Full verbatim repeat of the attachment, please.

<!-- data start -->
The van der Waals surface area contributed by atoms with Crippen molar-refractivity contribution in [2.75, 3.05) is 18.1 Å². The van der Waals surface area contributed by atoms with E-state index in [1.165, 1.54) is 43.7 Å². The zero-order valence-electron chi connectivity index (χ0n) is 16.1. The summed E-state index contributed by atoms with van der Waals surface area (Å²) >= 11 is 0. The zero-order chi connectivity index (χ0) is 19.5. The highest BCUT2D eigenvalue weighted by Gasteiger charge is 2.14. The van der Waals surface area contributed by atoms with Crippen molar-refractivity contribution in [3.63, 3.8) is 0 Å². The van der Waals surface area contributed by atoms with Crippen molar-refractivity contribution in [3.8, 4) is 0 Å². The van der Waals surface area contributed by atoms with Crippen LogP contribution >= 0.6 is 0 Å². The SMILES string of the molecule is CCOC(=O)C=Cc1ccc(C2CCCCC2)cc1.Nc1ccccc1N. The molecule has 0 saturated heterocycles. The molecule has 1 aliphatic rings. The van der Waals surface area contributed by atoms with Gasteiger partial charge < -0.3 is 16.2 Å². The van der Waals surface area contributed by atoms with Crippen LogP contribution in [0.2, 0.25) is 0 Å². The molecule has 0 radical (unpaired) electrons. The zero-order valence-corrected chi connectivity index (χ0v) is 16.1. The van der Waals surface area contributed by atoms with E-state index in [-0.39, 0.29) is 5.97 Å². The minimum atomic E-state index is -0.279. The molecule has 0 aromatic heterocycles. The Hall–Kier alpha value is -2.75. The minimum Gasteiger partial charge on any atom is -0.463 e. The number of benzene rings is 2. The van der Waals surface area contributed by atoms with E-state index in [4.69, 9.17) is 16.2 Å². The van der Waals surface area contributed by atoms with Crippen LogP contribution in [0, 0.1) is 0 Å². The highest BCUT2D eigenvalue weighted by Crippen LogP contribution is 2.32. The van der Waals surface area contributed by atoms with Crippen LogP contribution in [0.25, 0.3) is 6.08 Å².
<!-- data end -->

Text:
The van der Waals surface area contributed by atoms with Crippen molar-refractivity contribution in [2.75, 3.05) is 18.1 Å². The van der Waals surface area contributed by atoms with E-state index in [1.165, 1.54) is 43.7 Å². The zero-order valence-electron chi connectivity index (χ0n) is 16.1. The summed E-state index contributed by atoms with van der Waals surface area (Å²) >= 11 is 0. The zero-order chi connectivity index (χ0) is 19.5. The highest BCUT2D eigenvalue weighted by Gasteiger charge is 2.14. The van der Waals surface area contributed by atoms with Crippen molar-refractivity contribution in [3.63, 3.8) is 0 Å². The van der Waals surface area contributed by atoms with Crippen molar-refractivity contribution in [3.8, 4) is 0 Å². The van der Waals surface area contributed by atoms with Crippen LogP contribution >= 0.6 is 0 Å². The SMILES string of the molecule is CCOC(=O)C=Cc1ccc(C2CCCCC2)cc1.Nc1ccccc1N. The molecule has 0 saturated heterocycles. The molecule has 1 aliphatic rings. The van der Waals surface area contributed by atoms with Gasteiger partial charge < -0.3 is 16.2 Å². The van der Waals surface area contributed by atoms with Crippen LogP contribution in [0.2, 0.25) is 0 Å². The molecule has 0 radical (unpaired) electrons. The zero-order valence-corrected chi connectivity index (χ0v) is 16.1. The van der Waals surface area contributed by atoms with E-state index in [-0.39, 0.29) is 5.97 Å². The minimum atomic E-state index is -0.279. The molecule has 0 aromatic heterocycles. The Hall–Kier alpha value is -2.75. The minimum Gasteiger partial charge on any atom is -0.463 e. The number of benzene rings is 2. The van der Waals surface area contributed by atoms with E-state index in [4.69, 9.17) is 16.2 Å². The van der Waals surface area contributed by atoms with Crippen LogP contribution in [0, 0.1) is 0 Å². The highest BCUT2D eigenvalue weighted by Crippen LogP contribution is 2.32. The van der Waals surface area contributed by atoms with Crippen LogP contribution in [0.25, 0.3) is 6.08 Å².